January 5, 1865, embarked at Thunderbolt Inlet on U.S. gunboat "Winona" and disembarked at Beaufort, S.C., the 7th.
February 1, began marching into South Carolina. On the 3d, forced the Salkahatchie, wading the stream and backwaters, two miles wide, in ice cold water, varying from two to five feet in depth, engaging in a sharp skirmish on reaching solid ground. 12th, reached the North Edisto River, and forced a passage as at the Salkehatchie, under a severe artillery fire, making a way for the direct column to enter Orangeburg. 16th, reached the Congaree River, and experienced slight loss by rebel sharpshooters in the outskirts of Colunbia on the opposite bank. 17th, a company of the Thirteenth Iowa, and Company C, Thirty-second Ill., crossed the river in scows. The flag of the former was displayed from the state house and that of the Thirty-second from the town hall by Adjutant Hedley. A pair of rebel colors were brought away by the latter command.
March 3, arrived at Cheraw; 13th at Fayettsville, N.C., where a portion of the Regiment skirmished with the enemy. Was engaged at Bentonville on the 21st, five companies in skirmish line losing severely. Captain Dunn, who led the skirmishers, was warmly complimented by General Belknap for gallantry in this affair.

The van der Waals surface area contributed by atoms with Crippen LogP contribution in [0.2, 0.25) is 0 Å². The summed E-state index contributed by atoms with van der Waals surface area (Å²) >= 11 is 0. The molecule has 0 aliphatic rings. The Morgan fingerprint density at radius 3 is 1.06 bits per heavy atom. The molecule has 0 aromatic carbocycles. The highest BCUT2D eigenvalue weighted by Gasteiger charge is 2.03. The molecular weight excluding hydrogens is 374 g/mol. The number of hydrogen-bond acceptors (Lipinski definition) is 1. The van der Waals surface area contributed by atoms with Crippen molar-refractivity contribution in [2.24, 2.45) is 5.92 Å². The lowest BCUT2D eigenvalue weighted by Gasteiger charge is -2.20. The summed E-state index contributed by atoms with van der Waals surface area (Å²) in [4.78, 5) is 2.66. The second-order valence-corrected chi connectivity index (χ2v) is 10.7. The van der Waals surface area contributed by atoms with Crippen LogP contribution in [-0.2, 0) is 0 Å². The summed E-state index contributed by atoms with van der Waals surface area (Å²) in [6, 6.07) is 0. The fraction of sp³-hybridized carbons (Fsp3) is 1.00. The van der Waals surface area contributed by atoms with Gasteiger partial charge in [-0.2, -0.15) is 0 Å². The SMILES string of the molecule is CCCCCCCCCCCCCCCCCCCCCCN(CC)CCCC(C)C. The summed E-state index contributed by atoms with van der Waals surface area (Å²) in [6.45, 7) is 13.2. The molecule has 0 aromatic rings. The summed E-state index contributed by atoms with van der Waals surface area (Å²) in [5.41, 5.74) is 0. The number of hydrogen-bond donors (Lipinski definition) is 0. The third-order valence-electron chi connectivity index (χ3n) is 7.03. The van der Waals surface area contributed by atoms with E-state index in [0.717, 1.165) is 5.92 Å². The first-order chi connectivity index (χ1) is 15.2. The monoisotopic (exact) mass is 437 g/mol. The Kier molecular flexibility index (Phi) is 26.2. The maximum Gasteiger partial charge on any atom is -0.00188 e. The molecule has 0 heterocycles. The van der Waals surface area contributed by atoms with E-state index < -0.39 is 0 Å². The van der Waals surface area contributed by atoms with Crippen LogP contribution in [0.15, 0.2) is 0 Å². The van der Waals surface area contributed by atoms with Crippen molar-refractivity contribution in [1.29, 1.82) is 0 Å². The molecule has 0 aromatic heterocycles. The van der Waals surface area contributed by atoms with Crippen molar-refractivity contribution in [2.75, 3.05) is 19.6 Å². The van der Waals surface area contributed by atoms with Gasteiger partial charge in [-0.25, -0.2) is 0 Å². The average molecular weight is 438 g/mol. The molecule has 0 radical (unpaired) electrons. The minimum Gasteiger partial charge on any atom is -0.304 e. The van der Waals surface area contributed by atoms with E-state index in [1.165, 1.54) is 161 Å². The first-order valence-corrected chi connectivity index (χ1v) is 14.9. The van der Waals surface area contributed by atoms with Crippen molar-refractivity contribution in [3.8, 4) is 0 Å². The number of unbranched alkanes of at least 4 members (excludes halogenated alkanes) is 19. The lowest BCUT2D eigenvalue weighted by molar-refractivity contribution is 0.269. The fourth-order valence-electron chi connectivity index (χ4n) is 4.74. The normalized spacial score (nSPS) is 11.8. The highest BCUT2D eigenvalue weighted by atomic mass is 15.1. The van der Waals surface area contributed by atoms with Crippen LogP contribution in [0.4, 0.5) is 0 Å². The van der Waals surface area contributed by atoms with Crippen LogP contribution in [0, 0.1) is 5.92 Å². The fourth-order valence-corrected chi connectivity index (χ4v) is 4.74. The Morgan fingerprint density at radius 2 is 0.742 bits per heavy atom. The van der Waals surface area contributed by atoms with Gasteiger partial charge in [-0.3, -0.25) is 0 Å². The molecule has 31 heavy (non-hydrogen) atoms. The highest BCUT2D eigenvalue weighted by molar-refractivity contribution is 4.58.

March 22, reached Goldsboro, where Lieutenant Colonel English assumed command.
April 13, reached Releigh and remained in the vicinity until Johnson's surrender. 28th, transferred to Second Brigade, Brigadier General Stalbrand. 29th, marched north via Petersburg, Richmond and Alexandria to Washington and participated in the grand review May 24.
June 6, moved westward by rail to Parkersburg, Va., thence by boat to Louisville, Ky.
June 20, the Brigade consisting of the Fourteenth, Fifteenth, and Thirty-second Illinois Regiments, was transferred to the Department of the Missouri, and moved by boat to St. Louis. Here orders were received dispatching the command to the far west via Fort Leavenworth. After equipping, marched from the latter place the 22d, and arrived August 13, at Ft. Kearney, Neb., were telegraphic orders for muster out were received. Reached Fort Leavenworth September 2, and mustered out September 16, and paid off at Camp Butler.